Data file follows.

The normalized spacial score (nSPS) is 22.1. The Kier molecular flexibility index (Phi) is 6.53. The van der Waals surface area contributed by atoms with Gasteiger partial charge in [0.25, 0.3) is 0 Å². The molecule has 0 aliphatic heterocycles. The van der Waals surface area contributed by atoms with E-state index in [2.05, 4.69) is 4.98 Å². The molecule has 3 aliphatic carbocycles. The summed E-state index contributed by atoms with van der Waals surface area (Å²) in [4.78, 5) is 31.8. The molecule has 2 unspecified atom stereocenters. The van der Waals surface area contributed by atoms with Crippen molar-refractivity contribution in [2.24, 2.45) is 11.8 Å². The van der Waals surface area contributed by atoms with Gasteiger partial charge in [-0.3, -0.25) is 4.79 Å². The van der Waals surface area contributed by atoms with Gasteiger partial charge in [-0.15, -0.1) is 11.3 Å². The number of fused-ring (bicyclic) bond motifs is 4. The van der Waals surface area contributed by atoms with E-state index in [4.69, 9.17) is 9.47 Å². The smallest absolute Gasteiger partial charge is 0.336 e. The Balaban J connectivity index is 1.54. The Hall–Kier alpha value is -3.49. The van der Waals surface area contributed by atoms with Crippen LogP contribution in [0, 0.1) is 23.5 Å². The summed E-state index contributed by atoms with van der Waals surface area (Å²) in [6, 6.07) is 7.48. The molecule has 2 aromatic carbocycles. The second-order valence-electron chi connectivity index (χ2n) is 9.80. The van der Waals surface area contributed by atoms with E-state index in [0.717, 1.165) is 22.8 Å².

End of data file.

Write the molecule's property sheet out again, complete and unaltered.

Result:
The normalized spacial score (nSPS) is 22.1. The Kier molecular flexibility index (Phi) is 6.53. The van der Waals surface area contributed by atoms with Gasteiger partial charge in [0.25, 0.3) is 0 Å². The molecule has 0 aliphatic heterocycles. The van der Waals surface area contributed by atoms with E-state index in [2.05, 4.69) is 4.98 Å². The molecule has 3 aliphatic carbocycles. The summed E-state index contributed by atoms with van der Waals surface area (Å²) in [4.78, 5) is 31.8. The molecule has 2 unspecified atom stereocenters. The van der Waals surface area contributed by atoms with Crippen molar-refractivity contribution in [2.24, 2.45) is 11.8 Å². The van der Waals surface area contributed by atoms with Gasteiger partial charge in [-0.3, -0.25) is 4.79 Å². The van der Waals surface area contributed by atoms with Gasteiger partial charge in [-0.15, -0.1) is 11.3 Å². The number of fused-ring (bicyclic) bond motifs is 4. The van der Waals surface area contributed by atoms with E-state index in [4.69, 9.17) is 9.47 Å². The smallest absolute Gasteiger partial charge is 0.336 e. The Balaban J connectivity index is 1.54. The Hall–Kier alpha value is -3.49. The van der Waals surface area contributed by atoms with Crippen LogP contribution in [0, 0.1) is 23.5 Å². The summed E-state index contributed by atoms with van der Waals surface area (Å²) in [6, 6.07) is 7.48. The molecule has 2 aromatic carbocycles. The second-order valence-electron chi connectivity index (χ2n) is 9.80. The van der Waals surface area contributed by atoms with E-state index in [0.717, 1.165) is 22.8 Å².